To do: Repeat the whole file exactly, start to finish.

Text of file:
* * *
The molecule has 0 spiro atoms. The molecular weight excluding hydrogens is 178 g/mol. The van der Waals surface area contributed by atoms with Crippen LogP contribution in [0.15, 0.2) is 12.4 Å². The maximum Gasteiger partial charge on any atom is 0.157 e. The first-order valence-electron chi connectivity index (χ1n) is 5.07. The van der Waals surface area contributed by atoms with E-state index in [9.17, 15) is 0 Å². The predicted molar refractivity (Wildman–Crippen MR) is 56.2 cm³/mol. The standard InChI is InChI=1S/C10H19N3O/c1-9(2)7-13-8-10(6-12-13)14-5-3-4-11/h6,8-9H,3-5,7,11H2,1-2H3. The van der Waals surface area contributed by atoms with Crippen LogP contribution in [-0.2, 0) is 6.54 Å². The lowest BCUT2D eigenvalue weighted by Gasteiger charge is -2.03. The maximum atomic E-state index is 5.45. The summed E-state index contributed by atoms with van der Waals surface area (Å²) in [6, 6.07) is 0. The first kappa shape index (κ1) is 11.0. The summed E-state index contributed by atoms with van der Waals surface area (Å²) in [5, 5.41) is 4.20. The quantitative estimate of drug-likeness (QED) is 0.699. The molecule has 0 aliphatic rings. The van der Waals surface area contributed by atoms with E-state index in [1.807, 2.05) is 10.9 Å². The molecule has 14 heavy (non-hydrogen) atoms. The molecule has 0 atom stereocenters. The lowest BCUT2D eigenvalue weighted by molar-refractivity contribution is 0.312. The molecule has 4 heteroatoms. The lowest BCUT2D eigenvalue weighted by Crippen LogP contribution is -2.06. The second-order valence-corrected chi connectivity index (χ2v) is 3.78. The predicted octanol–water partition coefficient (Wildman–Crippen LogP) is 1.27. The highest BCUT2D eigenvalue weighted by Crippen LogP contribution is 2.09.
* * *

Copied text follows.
The molecule has 0 spiro atoms. The molecular weight excluding hydrogens is 178 g/mol. The van der Waals surface area contributed by atoms with Crippen LogP contribution in [0.15, 0.2) is 12.4 Å². The maximum Gasteiger partial charge on any atom is 0.157 e. The first-order valence-electron chi connectivity index (χ1n) is 5.07. The van der Waals surface area contributed by atoms with E-state index in [9.17, 15) is 0 Å². The predicted molar refractivity (Wildman–Crippen MR) is 56.2 cm³/mol. The standard InChI is InChI=1S/C10H19N3O/c1-9(2)7-13-8-10(6-12-13)14-5-3-4-11/h6,8-9H,3-5,7,11H2,1-2H3. The van der Waals surface area contributed by atoms with Crippen LogP contribution in [-0.2, 0) is 6.54 Å². The lowest BCUT2D eigenvalue weighted by Gasteiger charge is -2.03. The maximum atomic E-state index is 5.45. The summed E-state index contributed by atoms with van der Waals surface area (Å²) in [6, 6.07) is 0. The first kappa shape index (κ1) is 11.0. The summed E-state index contributed by atoms with van der Waals surface area (Å²) in [5, 5.41) is 4.20. The quantitative estimate of drug-likeness (QED) is 0.699. The molecule has 0 aliphatic rings. The van der Waals surface area contributed by atoms with E-state index in [1.807, 2.05) is 10.9 Å². The molecule has 14 heavy (non-hydrogen) atoms. The molecule has 0 atom stereocenters. The lowest BCUT2D eigenvalue weighted by molar-refractivity contribution is 0.312. The molecule has 4 heteroatoms. The lowest BCUT2D eigenvalue weighted by Crippen LogP contribution is -2.06. The second-order valence-corrected chi connectivity index (χ2v) is 3.78. The predicted octanol–water partition coefficient (Wildman–Crippen LogP) is 1.27. The highest BCUT2D eigenvalue weighted by Crippen LogP contribution is 2.09.